When my mother passed away

Trigger warning: The following piece contains detailed description of death, alcoholism, suicide and child abuse. This is a true personal story.

When I went to identify my mother’s body in the funeral home I opened the sealed envelope that contained her autopsy report. She was found at 9:09 a.m., November 15th, 2007. It was her birthday.

Her name was Patricia Ann and she was forty-nine years old. She was found in bed holding a picture of me with her left hand; reaching for the phone on her nightstand with her right. Her long hair was matted from having vomited as she lay on her side. Nostrils, right and left were crusted with blood. She was found to be wearing pink undergarments and a flowered nightgown. Her nails were clean and painted but had her own skin under them. There were no signs of struggle, but three long scratch marks on her cheek they say are evidence of seizure activity.

Eleven gallon jugs were found in her room. Two next to her bed with lemonade and vodka in them. The investigator noted the pungent smell of alcohol in the room. He described it as inescapable in almost every corner except for her dresser where she kept her perfumes. In the process of her body letting go, she had soiled her sheets and on the floor were empty bottles of Xanax and paroxetine. Next to her in bed was a blister pack of an antihistamine; emptied of the twelve tablets it had contained. Cause of death they stated: suicide with liver cirrhosis as a secondary comorbid factor.

White knuckled and clutching the autopsy report I rocked in my seat with my eyes closed. I was numb head to toe. My insides began to churn and the only thing I could do to stay off the floor was to recite the only passage from the bible I’d remembered since I was a little girl,

Revelation 21
Then I saw a new heaven and a new earth, for the first heaven and the first earth had passed away, and there was no longer any sea. I saw the Holy City, the New Jerusalem, coming down out of heaven from God, prepared as a bride beautifully dressed for her husband. And I heard a loud voice from the throne saying, Look! God’s dwelling place is now among the people and he will dwell with them. They will be his people, and God himself will be with them and be their God. He will wipe every tear from their eyes. There will be no more death or mourning or crying or pain, for the old order of things has passed away.

There was only one time before this that I’d said it aloud; to my father as he lay near death while in the hospital. He wanted nothing to do with priests providing him his last rights.

Looking at my mother now in this small dark room that passage took on new meaning for me. I wouldn’t have to cry anymore waiting for an apology that would never come. I wouldn’t have to wonder why she hated me. I wouldn’t have to hear her tell me again how my being born was a mistake.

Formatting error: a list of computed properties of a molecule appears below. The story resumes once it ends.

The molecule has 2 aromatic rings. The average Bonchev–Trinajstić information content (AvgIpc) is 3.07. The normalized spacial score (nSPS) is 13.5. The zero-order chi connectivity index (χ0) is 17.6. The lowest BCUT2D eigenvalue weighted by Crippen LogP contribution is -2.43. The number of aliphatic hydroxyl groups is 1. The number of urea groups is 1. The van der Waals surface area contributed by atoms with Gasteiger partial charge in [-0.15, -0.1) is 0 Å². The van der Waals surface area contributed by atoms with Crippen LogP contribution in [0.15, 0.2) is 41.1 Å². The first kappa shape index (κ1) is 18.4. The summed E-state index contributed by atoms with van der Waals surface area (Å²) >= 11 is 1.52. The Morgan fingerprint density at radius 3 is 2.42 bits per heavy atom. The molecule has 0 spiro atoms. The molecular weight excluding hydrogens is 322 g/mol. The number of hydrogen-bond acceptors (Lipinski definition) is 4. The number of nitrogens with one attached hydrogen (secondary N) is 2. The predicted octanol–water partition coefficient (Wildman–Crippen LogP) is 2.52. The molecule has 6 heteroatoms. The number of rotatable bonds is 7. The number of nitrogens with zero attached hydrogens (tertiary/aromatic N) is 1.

There were no fairytales here.

I wasn’t one of those girls losing her best friend, the family wasn’t losing their matriarch and I wasn’t going to spend the next ten years remembering her on the anniversary of her death. There were no shopping trips to remember, no late-night talks, and there wouldn’t be a hole in my life without her daily calls. We hardly spoke and yet somehow laying her to rest was my responsibility.

I resented her.

Even in death I was still picking up the messes she left in her wake.
In that moment, the cloud of anger cleared and gave me complete clarity, and I tried to leave the room but the door wouldn’t open. Twisting the knobs didn’t work because somehow, they’d locked the preparation room accidentally.

I turned and walked towards her till my fingertips were resting on the satin of her casket. It felt cold and slick against my skin. I didn’t pity her. I didn’t wish I could hear her voice one more time. All I could think about was that the monster under my bed was finally gone.

As I stood there I studied the threads and colors in the wool suit they chose for her. The buttons were shiny, and her fingers were interlocked on her lower stomach. Her hair was pulled so tightly into a bun it had caused the corners of her mouth to turn up into a smile. It reminded me of the same smile that would come across her face before she’d unleash a tirade when I was little. The jewelry that meant so much to her in life was neatly placed on two of her fingers. One of the rings my father had sold some of his prized possessions to get for her.

I wanted to pry it off her cold dead finger.

All at once the anger quieted inside me. The reality that her chest wasn’t rising and falling caused the breath to catch in my own. A rich mixture of lilies and dust fought in the air with the musk of her favorite perfume. It was all around me as the ventilation system kicked on and so I closed my eyes once again, inhaling deeply to steady myself…

2 Comments on “When my mother passed away

  1. Beautiful writing about utter pain of which I’ve not known but experienced in various other human forms. I hope the experience of expressing your writing heals your spirit as it does your readers.

    Liked by 1 person

  2. Thank you for sharing a difficult moment in your life. Your words are powerful & effective in delivering a brutal, non-shiny truth of life’s greatest miseries that can happen to any, all of us and often does. As a sign of gratitude & to let you know you’re not alone, I wish to share my own experience with my mother’s death; it’s called “An Ode to the Destroyed Heart.” Thank you for your bravery and honesty, I (and likely others) appreciate it. Here’s my experience: https://thedr.world/2018/09/27/an-ode-to-the-destroyed-heart/

    Liked by 1 person

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